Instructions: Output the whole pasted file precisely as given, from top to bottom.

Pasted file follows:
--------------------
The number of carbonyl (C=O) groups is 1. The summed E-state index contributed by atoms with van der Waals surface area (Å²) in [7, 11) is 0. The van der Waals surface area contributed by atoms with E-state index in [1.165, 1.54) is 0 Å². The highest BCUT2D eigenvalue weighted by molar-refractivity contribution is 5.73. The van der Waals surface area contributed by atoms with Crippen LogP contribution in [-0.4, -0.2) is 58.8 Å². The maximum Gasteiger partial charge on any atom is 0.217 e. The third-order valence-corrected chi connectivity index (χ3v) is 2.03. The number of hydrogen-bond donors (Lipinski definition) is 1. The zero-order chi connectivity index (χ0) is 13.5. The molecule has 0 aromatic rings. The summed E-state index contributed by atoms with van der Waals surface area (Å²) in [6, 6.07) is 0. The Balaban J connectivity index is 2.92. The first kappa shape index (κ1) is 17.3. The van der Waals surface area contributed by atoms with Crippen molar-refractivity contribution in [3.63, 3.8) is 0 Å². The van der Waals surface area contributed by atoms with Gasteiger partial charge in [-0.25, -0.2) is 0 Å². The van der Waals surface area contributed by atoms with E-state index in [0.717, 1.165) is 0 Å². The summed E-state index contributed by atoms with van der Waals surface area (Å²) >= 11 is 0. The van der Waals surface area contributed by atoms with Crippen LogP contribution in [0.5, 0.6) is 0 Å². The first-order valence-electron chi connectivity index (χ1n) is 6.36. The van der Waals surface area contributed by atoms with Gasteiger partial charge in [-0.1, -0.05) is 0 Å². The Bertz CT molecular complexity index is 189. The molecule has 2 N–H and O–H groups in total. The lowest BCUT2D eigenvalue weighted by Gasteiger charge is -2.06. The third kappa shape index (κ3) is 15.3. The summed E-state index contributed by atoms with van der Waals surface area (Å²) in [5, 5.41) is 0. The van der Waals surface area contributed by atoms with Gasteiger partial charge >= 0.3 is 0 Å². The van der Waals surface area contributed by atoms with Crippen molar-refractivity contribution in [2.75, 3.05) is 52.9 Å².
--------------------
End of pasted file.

The number of carbonyl (C=O) groups is 1. The summed E-state index contributed by atoms with van der Waals surface area (Å²) in [7, 11) is 0. The van der Waals surface area contributed by atoms with E-state index in [1.165, 1.54) is 0 Å². The highest BCUT2D eigenvalue weighted by molar-refractivity contribution is 5.73. The van der Waals surface area contributed by atoms with Crippen LogP contribution in [-0.4, -0.2) is 58.8 Å². The maximum Gasteiger partial charge on any atom is 0.217 e. The third-order valence-corrected chi connectivity index (χ3v) is 2.03. The number of hydrogen-bond donors (Lipinski definition) is 1. The zero-order chi connectivity index (χ0) is 13.5. The molecule has 0 aromatic rings. The summed E-state index contributed by atoms with van der Waals surface area (Å²) in [6, 6.07) is 0. The Balaban J connectivity index is 2.92. The first kappa shape index (κ1) is 17.3. The van der Waals surface area contributed by atoms with Crippen molar-refractivity contribution in [3.63, 3.8) is 0 Å². The van der Waals surface area contributed by atoms with Gasteiger partial charge in [-0.25, -0.2) is 0 Å². The van der Waals surface area contributed by atoms with E-state index in [0.717, 1.165) is 0 Å². The summed E-state index contributed by atoms with van der Waals surface area (Å²) >= 11 is 0. The van der Waals surface area contributed by atoms with Crippen LogP contribution in [0.5, 0.6) is 0 Å². The first-order valence-electron chi connectivity index (χ1n) is 6.36. The van der Waals surface area contributed by atoms with Gasteiger partial charge in [-0.1, -0.05) is 0 Å². The Bertz CT molecular complexity index is 189. The molecule has 2 N–H and O–H groups in total. The lowest BCUT2D eigenvalue weighted by Gasteiger charge is -2.06. The third kappa shape index (κ3) is 15.3. The summed E-state index contributed by atoms with van der Waals surface area (Å²) in [5, 5.41) is 0. The van der Waals surface area contributed by atoms with Gasteiger partial charge >= 0.3 is 0 Å². The van der Waals surface area contributed by atoms with Crippen molar-refractivity contribution in [2.75, 3.05) is 52.9 Å².